pbzip2 is a parallel implementation of the bzip2 file compression algorithm. It works by separately compressing portions of the input file, so that the sections can be decompressed in parallel; a file compressed by pbzip2 can be decompressed by regular bzip2, but a file compressed by regular bzip2 can be decompressed by pbzip2 only without any speedup.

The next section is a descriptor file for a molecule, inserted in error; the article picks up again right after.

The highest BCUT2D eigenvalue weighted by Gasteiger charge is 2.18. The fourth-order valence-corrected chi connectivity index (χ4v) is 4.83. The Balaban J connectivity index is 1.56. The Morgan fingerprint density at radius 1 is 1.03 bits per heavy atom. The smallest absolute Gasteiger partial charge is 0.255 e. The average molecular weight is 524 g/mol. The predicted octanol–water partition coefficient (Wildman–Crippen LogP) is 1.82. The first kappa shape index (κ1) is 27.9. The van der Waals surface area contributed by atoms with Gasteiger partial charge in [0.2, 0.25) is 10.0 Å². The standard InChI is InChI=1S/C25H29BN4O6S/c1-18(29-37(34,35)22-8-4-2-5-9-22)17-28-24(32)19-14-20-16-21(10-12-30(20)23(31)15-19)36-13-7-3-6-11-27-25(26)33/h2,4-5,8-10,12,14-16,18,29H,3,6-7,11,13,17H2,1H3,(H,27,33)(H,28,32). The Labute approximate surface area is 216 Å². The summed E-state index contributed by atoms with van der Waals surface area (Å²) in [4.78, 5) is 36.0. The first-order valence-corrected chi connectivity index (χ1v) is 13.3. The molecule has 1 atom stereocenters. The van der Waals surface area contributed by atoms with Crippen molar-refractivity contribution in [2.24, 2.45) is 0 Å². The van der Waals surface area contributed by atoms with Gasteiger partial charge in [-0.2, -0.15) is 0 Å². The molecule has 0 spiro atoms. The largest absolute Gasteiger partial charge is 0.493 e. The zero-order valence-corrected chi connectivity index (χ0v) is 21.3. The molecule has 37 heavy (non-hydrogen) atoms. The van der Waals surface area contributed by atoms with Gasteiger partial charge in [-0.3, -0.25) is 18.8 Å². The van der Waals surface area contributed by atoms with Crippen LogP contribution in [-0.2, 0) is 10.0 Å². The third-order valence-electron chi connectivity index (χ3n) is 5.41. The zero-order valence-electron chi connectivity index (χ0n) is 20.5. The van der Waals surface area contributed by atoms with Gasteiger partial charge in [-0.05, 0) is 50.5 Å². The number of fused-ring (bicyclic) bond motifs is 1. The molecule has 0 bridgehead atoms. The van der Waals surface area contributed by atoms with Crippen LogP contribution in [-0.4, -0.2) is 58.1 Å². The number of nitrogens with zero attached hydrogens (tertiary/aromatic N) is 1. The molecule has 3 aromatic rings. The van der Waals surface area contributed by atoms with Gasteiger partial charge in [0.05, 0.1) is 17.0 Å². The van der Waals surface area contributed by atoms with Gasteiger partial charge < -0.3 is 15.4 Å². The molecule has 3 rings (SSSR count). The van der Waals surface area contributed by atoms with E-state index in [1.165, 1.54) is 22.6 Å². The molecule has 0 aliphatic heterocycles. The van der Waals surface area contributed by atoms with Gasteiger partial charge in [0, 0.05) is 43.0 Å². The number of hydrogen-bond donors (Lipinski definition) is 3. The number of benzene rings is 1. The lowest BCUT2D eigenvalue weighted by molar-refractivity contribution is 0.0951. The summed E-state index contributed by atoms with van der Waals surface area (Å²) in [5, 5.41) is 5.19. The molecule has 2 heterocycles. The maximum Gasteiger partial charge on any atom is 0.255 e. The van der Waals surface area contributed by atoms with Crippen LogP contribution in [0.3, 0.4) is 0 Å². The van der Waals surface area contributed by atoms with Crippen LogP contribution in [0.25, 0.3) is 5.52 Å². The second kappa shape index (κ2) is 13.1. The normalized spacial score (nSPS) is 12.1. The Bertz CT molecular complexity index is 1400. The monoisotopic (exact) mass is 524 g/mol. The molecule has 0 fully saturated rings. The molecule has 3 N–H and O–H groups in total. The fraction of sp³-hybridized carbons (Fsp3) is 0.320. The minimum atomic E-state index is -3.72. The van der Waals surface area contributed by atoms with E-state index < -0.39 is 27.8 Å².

This test pipes the output of the pbzip2 decompressor into tar, so there is the serial overhead of tar and the filesystem to account for.
Again the speedup eventually tails off, but respectable speedups are being achieved for the first few CPUs.
Here are the results from some sysbench CPU test runs; they show good linear speedup up to 8 CPUs. The actual speed, however, is fractionally slower than my ODROID-C2!